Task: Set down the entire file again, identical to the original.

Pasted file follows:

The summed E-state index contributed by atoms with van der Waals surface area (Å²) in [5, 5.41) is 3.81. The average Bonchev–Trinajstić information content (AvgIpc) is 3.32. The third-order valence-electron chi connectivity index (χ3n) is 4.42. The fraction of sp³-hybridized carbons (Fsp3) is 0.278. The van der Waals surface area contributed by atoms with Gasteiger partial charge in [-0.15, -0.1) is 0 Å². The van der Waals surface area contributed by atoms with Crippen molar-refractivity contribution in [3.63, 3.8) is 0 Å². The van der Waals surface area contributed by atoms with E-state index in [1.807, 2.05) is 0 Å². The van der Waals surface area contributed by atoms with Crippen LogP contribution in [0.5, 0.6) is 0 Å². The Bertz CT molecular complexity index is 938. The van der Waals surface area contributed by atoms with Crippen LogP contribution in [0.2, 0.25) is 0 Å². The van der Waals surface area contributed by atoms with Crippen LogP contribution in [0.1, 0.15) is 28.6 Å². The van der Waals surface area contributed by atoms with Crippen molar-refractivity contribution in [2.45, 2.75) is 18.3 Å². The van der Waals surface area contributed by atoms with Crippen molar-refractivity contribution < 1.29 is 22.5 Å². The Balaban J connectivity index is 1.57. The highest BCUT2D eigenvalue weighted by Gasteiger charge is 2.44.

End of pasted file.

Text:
The summed E-state index contributed by atoms with van der Waals surface area (Å²) in [5, 5.41) is 3.81. The average Bonchev–Trinajstić information content (AvgIpc) is 3.32. The third-order valence-electron chi connectivity index (χ3n) is 4.42. The fraction of sp³-hybridized carbons (Fsp3) is 0.278. The van der Waals surface area contributed by atoms with Gasteiger partial charge in [-0.15, -0.1) is 0 Å². The van der Waals surface area contributed by atoms with Crippen molar-refractivity contribution in [3.63, 3.8) is 0 Å². The van der Waals surface area contributed by atoms with E-state index in [1.807, 2.05) is 0 Å². The van der Waals surface area contributed by atoms with Crippen LogP contribution in [0.5, 0.6) is 0 Å². The Bertz CT molecular complexity index is 938. The van der Waals surface area contributed by atoms with Crippen LogP contribution in [0.2, 0.25) is 0 Å². The van der Waals surface area contributed by atoms with Crippen LogP contribution in [0.1, 0.15) is 28.6 Å². The van der Waals surface area contributed by atoms with Crippen molar-refractivity contribution in [2.45, 2.75) is 18.3 Å². The van der Waals surface area contributed by atoms with Crippen molar-refractivity contribution < 1.29 is 22.5 Å². The Balaban J connectivity index is 1.57. The highest BCUT2D eigenvalue weighted by Gasteiger charge is 2.44.